RetroReviews #30: Percy Jackson: The Lightning Thief (2010)

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JUNE 11, 2013 SCREENING: PERCY JACKSON: THE LIGHTNING THIEF (2010)

I had no idea what this film would be about when I went into the screening, so I’ll summarize it very easily for my readers. Percy Jackson is an action-adventure Greek Mythology story combined with a teen high school drama. In short, it’s a cross between Clash of the Titans and Harry Potter. Like Harry Potter, an ordinary kid discovers he has extraordinary abilities and is sent off to a far away school to train at his new occupation. But in the case of Percy Jackson, he finds out that he isn’t a wizard but a demi-god, and that his biological father is Poseidon, god of the sea. It turns out that many people around him had known this all his life but kept his true origins a secret from him. His best friend is a satyr and was assigned to be his protector, so he went undercover at his high school as a boy on crutches to hide his goat legs. One of his teachers at the school is really a a centaur with the body of a horse, and he trains heroes on Mt. Olympus and has been monitor’s Percy’s progress all this time.

Yes, the way the story unfolds is ridiculous, and I wasn’t really buying the world that the story was trying to sell. That being said, I had a thoroughly enjoyable time watching the movie, because it has so much fun with its setting. There are plenty of clever ways they spin traditional Greek mythology, and a lot of the jokes in the film were hilarious, particularly the scenes set in the underworld. Just on the humor alone, I highly recommend this film for all ages – you’ll get a kick out of it.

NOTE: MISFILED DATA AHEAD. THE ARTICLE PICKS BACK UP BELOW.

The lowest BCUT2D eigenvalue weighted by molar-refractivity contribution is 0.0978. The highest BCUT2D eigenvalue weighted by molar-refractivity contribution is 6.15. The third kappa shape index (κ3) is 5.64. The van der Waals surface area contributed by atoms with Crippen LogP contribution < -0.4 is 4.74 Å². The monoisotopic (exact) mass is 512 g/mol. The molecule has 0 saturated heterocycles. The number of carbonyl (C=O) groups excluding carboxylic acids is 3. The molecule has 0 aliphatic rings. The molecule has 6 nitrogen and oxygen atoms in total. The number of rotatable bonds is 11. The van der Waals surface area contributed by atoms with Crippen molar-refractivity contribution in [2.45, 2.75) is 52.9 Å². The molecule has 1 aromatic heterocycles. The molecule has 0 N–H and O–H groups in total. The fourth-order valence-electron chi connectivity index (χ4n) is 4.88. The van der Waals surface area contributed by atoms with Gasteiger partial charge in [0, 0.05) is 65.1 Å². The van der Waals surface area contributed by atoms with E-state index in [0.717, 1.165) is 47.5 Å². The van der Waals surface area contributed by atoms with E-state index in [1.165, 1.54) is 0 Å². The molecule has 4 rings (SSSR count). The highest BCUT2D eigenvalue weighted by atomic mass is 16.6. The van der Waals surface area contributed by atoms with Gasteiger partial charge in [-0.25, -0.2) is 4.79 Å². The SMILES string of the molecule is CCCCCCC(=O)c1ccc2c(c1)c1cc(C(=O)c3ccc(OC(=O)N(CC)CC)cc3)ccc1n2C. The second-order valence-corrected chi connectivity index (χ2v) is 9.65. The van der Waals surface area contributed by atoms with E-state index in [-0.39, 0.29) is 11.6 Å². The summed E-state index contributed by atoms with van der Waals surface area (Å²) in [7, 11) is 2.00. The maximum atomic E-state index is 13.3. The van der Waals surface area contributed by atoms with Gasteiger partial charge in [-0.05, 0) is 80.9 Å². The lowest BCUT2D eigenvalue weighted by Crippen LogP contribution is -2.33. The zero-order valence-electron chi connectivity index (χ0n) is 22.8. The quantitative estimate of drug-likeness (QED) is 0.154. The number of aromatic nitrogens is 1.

The story isn’t as strong, and part of the reason may be that many of the events invite constant comparisons to other Greek mythology scenes that were covered by different movies. I found myself constantly comparing Sean Bean’s Zeus scenes on Mt. Olympus to the same type of material that Liam Neeson did in Clash of the Titans – albeit with a more “serious” portrayal of the Greek legends. The same was true when our heroes had to slay Medusa – I found myself comparing it to all the other “slay Medusa” scenes in other movies, only this time it was presented with the Harry Potter like protagonist doing it. One scene I did think worked it is own right was the way a particularly Greek mythology story was reinvented for modern times. It involved the characters stopping at the “Lotus Casino in Las Vegas” where the three of them eat lotus flowers and forget their reason for being there. It turns out that the casino is run by the Lotus-Eaters, and they had been keeping people captive for the last few centuries. This segment of the movie wasn’t even particularly humorous or adventurous, (it also doesn’t make sense that teenagers would be admitted into a casino the first place), it was one of the most innovative examples of using Greek mythology in a modern setting.

My guess is we owe much of the film’s tone, story, and characters to the Percy Jackson novels. How much of it was original material invented for the film adaptation, I can’t say. As it stands, the movie is a mixed bag and works better as a series of individual sketches than the “big picture” story it was trying to tell about a meek dyslexic sixteen-year-old American boy discovering that he is half-God and rising to the occasion to become a hero, etc., etc.

Of course, I’m also mindful of the target audience. Twilight was aimed at teenage girls but had nothing of substance from vampire mythology and filled its content with idealized sappy teen romance pap instead. Percy Jackson at least fills its world with clever ideas, funny puns, and cool action-adventure scenes, so it’s much more highly recommended. It’s shallow, but at the same time its compelling.

** ½ out of ****

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